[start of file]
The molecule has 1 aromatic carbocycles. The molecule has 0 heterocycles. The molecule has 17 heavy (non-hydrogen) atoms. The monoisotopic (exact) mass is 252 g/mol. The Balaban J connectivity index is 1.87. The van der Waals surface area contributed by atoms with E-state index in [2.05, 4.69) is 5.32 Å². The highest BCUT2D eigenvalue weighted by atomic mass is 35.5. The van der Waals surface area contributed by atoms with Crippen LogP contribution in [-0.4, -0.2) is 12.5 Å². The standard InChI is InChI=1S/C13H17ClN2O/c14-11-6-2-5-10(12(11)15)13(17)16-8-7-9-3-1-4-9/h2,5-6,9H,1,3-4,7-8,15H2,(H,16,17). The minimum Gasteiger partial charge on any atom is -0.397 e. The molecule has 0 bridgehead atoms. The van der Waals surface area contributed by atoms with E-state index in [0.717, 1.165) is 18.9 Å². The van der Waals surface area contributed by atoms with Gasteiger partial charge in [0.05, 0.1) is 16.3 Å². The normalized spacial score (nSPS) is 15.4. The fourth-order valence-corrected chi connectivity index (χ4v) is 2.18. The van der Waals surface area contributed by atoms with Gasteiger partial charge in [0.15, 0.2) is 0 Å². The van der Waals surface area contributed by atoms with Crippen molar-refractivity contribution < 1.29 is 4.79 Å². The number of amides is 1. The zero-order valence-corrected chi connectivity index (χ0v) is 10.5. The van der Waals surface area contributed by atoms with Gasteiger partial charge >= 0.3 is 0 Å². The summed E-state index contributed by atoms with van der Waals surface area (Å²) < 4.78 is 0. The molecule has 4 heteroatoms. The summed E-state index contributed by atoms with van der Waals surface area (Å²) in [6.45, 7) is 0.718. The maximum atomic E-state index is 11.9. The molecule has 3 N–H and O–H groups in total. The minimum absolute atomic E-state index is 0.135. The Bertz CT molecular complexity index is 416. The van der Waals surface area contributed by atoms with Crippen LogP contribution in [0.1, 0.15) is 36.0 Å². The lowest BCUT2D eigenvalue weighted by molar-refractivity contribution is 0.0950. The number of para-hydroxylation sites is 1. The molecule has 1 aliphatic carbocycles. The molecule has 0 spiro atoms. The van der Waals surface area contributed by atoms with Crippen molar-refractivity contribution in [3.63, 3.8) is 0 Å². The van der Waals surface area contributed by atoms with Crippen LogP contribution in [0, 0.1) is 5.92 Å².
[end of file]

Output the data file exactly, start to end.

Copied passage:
The molecule has 1 aromatic carbocycles. The molecule has 0 heterocycles. The molecule has 17 heavy (non-hydrogen) atoms. The monoisotopic (exact) mass is 252 g/mol. The Balaban J connectivity index is 1.87. The van der Waals surface area contributed by atoms with E-state index in [2.05, 4.69) is 5.32 Å². The highest BCUT2D eigenvalue weighted by atomic mass is 35.5. The van der Waals surface area contributed by atoms with Crippen LogP contribution in [-0.4, -0.2) is 12.5 Å². The standard InChI is InChI=1S/C13H17ClN2O/c14-11-6-2-5-10(12(11)15)13(17)16-8-7-9-3-1-4-9/h2,5-6,9H,1,3-4,7-8,15H2,(H,16,17). The minimum Gasteiger partial charge on any atom is -0.397 e. The molecule has 0 bridgehead atoms. The van der Waals surface area contributed by atoms with E-state index in [0.717, 1.165) is 18.9 Å². The van der Waals surface area contributed by atoms with Gasteiger partial charge in [0.05, 0.1) is 16.3 Å². The normalized spacial score (nSPS) is 15.4. The fourth-order valence-corrected chi connectivity index (χ4v) is 2.18. The van der Waals surface area contributed by atoms with Gasteiger partial charge in [0.15, 0.2) is 0 Å². The van der Waals surface area contributed by atoms with Crippen molar-refractivity contribution < 1.29 is 4.79 Å². The number of amides is 1. The zero-order valence-corrected chi connectivity index (χ0v) is 10.5. The van der Waals surface area contributed by atoms with Gasteiger partial charge >= 0.3 is 0 Å². The summed E-state index contributed by atoms with van der Waals surface area (Å²) < 4.78 is 0. The molecule has 4 heteroatoms. The summed E-state index contributed by atoms with van der Waals surface area (Å²) in [6.45, 7) is 0.718. The maximum atomic E-state index is 11.9. The molecule has 3 N–H and O–H groups in total. The minimum absolute atomic E-state index is 0.135. The Bertz CT molecular complexity index is 416. The van der Waals surface area contributed by atoms with Crippen LogP contribution in [0.1, 0.15) is 36.0 Å². The lowest BCUT2D eigenvalue weighted by molar-refractivity contribution is 0.0950. The number of para-hydroxylation sites is 1. The molecule has 1 aliphatic carbocycles. The molecule has 0 spiro atoms. The van der Waals surface area contributed by atoms with Crippen molar-refractivity contribution in [3.63, 3.8) is 0 Å². The van der Waals surface area contributed by atoms with Crippen LogP contribution in [0, 0.1) is 5.92 Å².